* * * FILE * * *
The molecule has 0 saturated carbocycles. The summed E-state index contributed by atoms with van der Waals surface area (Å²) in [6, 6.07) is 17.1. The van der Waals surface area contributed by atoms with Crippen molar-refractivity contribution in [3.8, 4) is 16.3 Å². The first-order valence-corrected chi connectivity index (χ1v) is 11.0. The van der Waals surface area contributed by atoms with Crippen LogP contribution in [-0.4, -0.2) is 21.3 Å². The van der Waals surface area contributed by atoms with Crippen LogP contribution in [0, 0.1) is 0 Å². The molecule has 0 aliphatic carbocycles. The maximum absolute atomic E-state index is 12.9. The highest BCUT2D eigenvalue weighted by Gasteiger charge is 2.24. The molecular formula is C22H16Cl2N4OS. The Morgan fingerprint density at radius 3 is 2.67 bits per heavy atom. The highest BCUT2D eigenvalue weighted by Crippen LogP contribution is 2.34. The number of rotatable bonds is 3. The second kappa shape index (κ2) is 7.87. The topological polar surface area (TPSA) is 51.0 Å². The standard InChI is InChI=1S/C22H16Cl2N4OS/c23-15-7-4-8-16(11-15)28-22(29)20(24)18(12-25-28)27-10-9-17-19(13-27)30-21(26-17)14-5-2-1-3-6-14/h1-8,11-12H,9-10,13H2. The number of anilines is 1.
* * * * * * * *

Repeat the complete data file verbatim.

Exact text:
The molecule has 0 saturated carbocycles. The summed E-state index contributed by atoms with van der Waals surface area (Å²) in [6, 6.07) is 17.1. The van der Waals surface area contributed by atoms with Crippen molar-refractivity contribution in [3.8, 4) is 16.3 Å². The first-order valence-corrected chi connectivity index (χ1v) is 11.0. The van der Waals surface area contributed by atoms with Crippen LogP contribution in [-0.4, -0.2) is 21.3 Å². The van der Waals surface area contributed by atoms with Crippen LogP contribution in [0, 0.1) is 0 Å². The molecule has 0 aliphatic carbocycles. The maximum absolute atomic E-state index is 12.9. The highest BCUT2D eigenvalue weighted by Gasteiger charge is 2.24. The molecular formula is C22H16Cl2N4OS. The Morgan fingerprint density at radius 3 is 2.67 bits per heavy atom. The highest BCUT2D eigenvalue weighted by Crippen LogP contribution is 2.34. The number of rotatable bonds is 3. The second kappa shape index (κ2) is 7.87. The topological polar surface area (TPSA) is 51.0 Å². The standard InChI is InChI=1S/C22H16Cl2N4OS/c23-15-7-4-8-16(11-15)28-22(29)20(24)18(12-25-28)27-10-9-17-19(13-27)30-21(26-17)14-5-2-1-3-6-14/h1-8,11-12H,9-10,13H2. The number of anilines is 1.